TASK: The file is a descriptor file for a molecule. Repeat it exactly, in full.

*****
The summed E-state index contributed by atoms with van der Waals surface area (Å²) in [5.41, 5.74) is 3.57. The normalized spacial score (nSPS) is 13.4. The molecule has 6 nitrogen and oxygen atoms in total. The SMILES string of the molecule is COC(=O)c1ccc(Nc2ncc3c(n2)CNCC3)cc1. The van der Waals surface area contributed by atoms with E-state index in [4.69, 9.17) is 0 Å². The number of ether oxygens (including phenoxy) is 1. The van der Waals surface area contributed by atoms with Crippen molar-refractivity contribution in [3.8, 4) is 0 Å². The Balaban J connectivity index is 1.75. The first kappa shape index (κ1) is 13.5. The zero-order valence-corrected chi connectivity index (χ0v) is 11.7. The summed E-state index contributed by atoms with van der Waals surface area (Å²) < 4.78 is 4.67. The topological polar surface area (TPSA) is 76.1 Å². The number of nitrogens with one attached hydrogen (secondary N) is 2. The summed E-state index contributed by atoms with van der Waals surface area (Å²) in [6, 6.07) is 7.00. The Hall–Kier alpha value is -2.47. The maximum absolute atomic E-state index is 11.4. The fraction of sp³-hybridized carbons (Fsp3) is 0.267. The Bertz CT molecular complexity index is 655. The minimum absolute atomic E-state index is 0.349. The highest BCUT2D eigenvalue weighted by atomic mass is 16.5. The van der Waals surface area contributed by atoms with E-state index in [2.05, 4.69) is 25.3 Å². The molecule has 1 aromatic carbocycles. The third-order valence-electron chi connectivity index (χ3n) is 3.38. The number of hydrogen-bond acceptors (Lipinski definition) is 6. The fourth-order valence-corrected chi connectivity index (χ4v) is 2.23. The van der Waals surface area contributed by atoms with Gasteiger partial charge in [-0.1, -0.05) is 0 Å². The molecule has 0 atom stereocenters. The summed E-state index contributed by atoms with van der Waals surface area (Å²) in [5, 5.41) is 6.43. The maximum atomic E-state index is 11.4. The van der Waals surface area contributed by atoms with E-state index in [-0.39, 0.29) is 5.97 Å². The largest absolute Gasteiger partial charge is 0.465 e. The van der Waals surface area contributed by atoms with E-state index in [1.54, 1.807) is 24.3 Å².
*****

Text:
The summed E-state index contributed by atoms with van der Waals surface area (Å²) in [5.41, 5.74) is 3.57. The normalized spacial score (nSPS) is 13.4. The molecule has 6 nitrogen and oxygen atoms in total. The SMILES string of the molecule is COC(=O)c1ccc(Nc2ncc3c(n2)CNCC3)cc1. The van der Waals surface area contributed by atoms with E-state index in [4.69, 9.17) is 0 Å². The number of ether oxygens (including phenoxy) is 1. The van der Waals surface area contributed by atoms with Crippen molar-refractivity contribution in [3.8, 4) is 0 Å². The Balaban J connectivity index is 1.75. The first kappa shape index (κ1) is 13.5. The zero-order valence-corrected chi connectivity index (χ0v) is 11.7. The summed E-state index contributed by atoms with van der Waals surface area (Å²) < 4.78 is 4.67. The topological polar surface area (TPSA) is 76.1 Å². The number of nitrogens with one attached hydrogen (secondary N) is 2. The summed E-state index contributed by atoms with van der Waals surface area (Å²) in [6, 6.07) is 7.00. The Hall–Kier alpha value is -2.47. The maximum absolute atomic E-state index is 11.4. The fraction of sp³-hybridized carbons (Fsp3) is 0.267. The Bertz CT molecular complexity index is 655. The minimum absolute atomic E-state index is 0.349. The highest BCUT2D eigenvalue weighted by atomic mass is 16.5. The van der Waals surface area contributed by atoms with E-state index in [2.05, 4.69) is 25.3 Å². The molecule has 1 aromatic carbocycles. The third-order valence-electron chi connectivity index (χ3n) is 3.38. The number of hydrogen-bond acceptors (Lipinski definition) is 6. The fourth-order valence-corrected chi connectivity index (χ4v) is 2.23. The van der Waals surface area contributed by atoms with Gasteiger partial charge in [-0.1, -0.05) is 0 Å². The molecule has 0 atom stereocenters. The summed E-state index contributed by atoms with van der Waals surface area (Å²) in [5, 5.41) is 6.43. The maximum atomic E-state index is 11.4. The van der Waals surface area contributed by atoms with E-state index in [-0.39, 0.29) is 5.97 Å². The largest absolute Gasteiger partial charge is 0.465 e. The van der Waals surface area contributed by atoms with E-state index in [1.54, 1.807) is 24.3 Å².